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Project DOI: 10.7934/P264, http://dx.doi.org/10.7934/P264
This project containsMatrices
  • 1 Media
  • 1 Matrix
  • 69 Taxa
  • 1 Specimen
  • 150 Characters
Total size of project's media files: 1 MB

Download Project SDD File
Total scored cells: 7576
Total media associated with cells: 0
Total labels associated with cell media: 0
Characters
Total characters: 150
Total characters with associated media: 0
Total characters with media with labels: 0
Total character states: 375
Total character states with associated media: 0
Total character states with media with labels:0
Total unordered/ordered characters:150/0
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MorphoBank Project 264


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    Nancy Simmons
    Project Administrator
    Last logged in 10/22/09
    691101500007576
    (6745, 0, 831)
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    Taxonomic Overview for Matrix 'M675' (63 Taxa)

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    [1] Mormoops
    Last Modified in 12/05/13
    18107106026001
    [2] Pteronotus
    Last Modified in 12/05/13
    17112107026001
    [3] Noctilio
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    [4] Desmodus
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    5121121024001
    [5] Diaemus
    Last Modified in 12/05/13
    507979021001
    [6] Diphylla
    Last Modified in 12/05/13
    329898020001
    [7] Brachyphylla
    Last Modified in 12/05/13
    10125125015001
    [8] Erophylla
    Last Modified in 12/05/13
    29108108013001
    [9] Phyllonycteris
    Last Modified in 12/05/13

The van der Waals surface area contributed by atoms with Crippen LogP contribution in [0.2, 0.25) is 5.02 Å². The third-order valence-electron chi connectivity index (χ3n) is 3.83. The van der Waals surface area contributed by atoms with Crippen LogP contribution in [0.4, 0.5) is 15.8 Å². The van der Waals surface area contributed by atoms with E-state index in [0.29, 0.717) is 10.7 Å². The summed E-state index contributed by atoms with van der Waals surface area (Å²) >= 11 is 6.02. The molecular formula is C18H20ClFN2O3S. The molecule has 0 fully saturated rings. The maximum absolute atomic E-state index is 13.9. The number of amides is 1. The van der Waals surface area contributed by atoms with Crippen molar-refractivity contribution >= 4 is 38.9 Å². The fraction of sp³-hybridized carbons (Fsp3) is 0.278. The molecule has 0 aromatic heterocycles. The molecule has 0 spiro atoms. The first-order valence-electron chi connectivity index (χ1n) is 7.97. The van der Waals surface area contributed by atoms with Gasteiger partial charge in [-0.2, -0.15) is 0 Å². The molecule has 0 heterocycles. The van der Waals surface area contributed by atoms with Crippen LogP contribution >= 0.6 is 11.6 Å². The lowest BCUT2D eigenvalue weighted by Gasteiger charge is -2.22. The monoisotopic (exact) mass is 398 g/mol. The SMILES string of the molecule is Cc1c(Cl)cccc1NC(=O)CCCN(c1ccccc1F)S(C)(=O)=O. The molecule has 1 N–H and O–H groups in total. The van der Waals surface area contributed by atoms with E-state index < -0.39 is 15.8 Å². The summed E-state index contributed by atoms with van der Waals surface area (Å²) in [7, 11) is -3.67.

17121120013001
    [10] Anoura
    Last Modified in 12/05/13
    11131128011001
    [11] Choeroniscus
    Last Modified in 12/05/13
    20119116014001
    [12] Choeronycteris
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    [13] Glossophaga
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    114014009001
    [14] Hylonycteris
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    30108108012001
    [15] Leptonycteris
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    8132132010001
    [16] Lichonycteris
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    33104104013001
    [17] Monophyllus
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    1712412409001
    [18] Musonycteris
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    [19] Scleronycteris
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    [20] Lionycteris
    Last Modified in 12/05/13
    2212012008001
    [21] Lonchophylla
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    [22] Platalina
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    [23] Chrotopterus
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    [24] Micronycteris sylvestris
    Last Modified in 12/05/13
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    [25] Lonchorhina
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    [26] Macrophyllum
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    [27] Macrotus
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    413713709001
    [28] Micronycteris brachyotis
    Last Modified in 12/05/13
    568484010001
    [29] Micronycteris hirsuta
    Last Modified in 12/05/13
    43999908001
    [30] Micronycteris megalotis
    Last Modified in 12/05/13
    4110010009001
    [31] Micronycteris minuta
    Last Modified in 12/05/13
    42999909001
    [32] Mimon bennettii
    Last Modified in 12/05/13
    509090010001
    [33] Mimon crenulatum
    Last Modified in 12/05/13
    36103103011001
    [34] Phylloderma
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    469292012001
    [35] Phyllostomus
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    [36] Tonatia
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    [37] Trachops